The choice of extraction techniques is completely flexible. A recent series of blogs discussed the various advantages and disadvantages of these techniques[1]. However, ISO 10993-17 does prefer oven extraction at various temperatures. Solvents depend on the use of the device but for permeant implantable devices, extraction is expected by the FDA with 3 solvents: a polar solvent (water), a semi-polar solvent, and a non-polar solvent. Potential solvents are listed in ISO10993-18. The choice of solvents needs to be made to make sure that the material being extracted is not deformed or degraded. The amount of solvent to sample ratio will depend on a number of factors including the ability to see down to the levels required, the amount of solution required for the particular analytical technique. In addition, if extraction is carried out above the glass transition temperature of the material, it is likely more species will be extracted.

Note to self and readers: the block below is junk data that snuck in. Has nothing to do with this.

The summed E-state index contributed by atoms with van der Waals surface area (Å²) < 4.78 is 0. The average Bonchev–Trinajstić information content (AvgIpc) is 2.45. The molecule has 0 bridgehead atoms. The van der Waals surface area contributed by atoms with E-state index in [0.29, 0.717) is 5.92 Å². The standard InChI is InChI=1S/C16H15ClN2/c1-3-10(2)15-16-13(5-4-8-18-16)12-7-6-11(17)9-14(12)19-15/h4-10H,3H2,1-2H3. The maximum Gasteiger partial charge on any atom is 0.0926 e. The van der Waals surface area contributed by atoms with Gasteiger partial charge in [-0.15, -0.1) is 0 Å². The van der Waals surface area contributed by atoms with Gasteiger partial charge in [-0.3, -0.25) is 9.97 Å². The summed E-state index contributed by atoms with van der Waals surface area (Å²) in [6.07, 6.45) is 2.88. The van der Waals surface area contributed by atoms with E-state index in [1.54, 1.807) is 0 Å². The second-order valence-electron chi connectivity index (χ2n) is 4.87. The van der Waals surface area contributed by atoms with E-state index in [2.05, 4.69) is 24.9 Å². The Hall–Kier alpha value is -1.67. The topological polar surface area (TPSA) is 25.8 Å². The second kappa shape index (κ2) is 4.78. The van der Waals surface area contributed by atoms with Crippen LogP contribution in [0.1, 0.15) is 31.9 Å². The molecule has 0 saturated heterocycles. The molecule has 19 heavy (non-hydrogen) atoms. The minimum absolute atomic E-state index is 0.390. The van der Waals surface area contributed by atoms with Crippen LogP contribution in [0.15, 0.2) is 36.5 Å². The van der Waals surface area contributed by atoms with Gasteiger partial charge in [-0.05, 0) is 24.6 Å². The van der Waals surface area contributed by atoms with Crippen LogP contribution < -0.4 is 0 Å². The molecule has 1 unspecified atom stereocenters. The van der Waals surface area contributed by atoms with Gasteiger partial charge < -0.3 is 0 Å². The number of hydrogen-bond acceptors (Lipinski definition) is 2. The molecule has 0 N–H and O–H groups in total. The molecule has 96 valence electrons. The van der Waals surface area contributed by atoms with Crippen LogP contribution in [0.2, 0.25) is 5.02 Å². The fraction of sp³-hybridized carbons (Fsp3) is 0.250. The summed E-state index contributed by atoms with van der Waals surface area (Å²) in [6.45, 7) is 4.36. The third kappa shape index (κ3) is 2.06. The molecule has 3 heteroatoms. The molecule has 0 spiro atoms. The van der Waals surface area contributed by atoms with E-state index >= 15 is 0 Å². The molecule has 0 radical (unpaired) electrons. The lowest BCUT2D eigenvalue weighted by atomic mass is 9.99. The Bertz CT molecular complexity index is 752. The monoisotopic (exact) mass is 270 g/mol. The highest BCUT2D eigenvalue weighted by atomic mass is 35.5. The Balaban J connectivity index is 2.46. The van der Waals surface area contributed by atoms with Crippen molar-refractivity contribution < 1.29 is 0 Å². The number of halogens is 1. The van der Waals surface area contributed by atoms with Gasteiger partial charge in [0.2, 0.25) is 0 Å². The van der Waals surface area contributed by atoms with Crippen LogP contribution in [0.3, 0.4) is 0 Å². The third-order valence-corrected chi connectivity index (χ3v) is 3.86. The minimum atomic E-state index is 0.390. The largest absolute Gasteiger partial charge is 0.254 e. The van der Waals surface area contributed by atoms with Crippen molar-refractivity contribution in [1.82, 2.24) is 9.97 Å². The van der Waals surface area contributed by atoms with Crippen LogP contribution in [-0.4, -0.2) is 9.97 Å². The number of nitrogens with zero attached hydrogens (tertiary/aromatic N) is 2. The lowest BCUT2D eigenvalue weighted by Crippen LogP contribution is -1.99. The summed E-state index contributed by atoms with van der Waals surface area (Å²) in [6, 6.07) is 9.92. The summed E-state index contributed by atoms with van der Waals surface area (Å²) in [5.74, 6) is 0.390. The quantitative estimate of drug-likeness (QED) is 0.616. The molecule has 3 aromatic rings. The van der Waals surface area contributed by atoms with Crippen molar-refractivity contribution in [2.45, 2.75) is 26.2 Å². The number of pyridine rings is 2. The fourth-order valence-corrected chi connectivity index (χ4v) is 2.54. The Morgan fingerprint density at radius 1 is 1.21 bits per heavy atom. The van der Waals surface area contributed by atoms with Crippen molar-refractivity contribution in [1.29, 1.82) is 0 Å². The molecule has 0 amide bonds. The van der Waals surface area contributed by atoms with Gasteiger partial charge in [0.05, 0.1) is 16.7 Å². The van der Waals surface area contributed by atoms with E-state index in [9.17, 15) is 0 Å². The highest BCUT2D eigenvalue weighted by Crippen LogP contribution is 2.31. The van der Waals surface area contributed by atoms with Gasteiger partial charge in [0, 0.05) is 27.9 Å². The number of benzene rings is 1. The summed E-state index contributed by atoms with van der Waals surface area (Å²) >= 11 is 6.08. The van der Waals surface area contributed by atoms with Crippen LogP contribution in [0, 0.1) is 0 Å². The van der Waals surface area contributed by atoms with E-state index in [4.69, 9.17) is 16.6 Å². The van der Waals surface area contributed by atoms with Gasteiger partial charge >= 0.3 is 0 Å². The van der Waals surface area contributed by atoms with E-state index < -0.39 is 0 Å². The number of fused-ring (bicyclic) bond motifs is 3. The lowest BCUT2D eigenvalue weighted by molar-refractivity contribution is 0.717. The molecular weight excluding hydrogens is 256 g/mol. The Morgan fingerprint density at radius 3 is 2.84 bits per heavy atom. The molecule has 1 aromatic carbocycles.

Extraction duration depends on the length of contact the device is with the patient. For short term contact, exaggerated conditions can be used e.g. those that are at minimum worst-case clinically relevant conditions or slightly harsher/longer than clinical use:

  • At a temperature that exceeds the clinical use temperature
  • With a duration that exceeds the duration of clinical use
  • With a vehicle whose extraction power exceeds that of the solution that mediates the clinical contact
  • At a surface area/volume ratio that exceeds clinical use exposure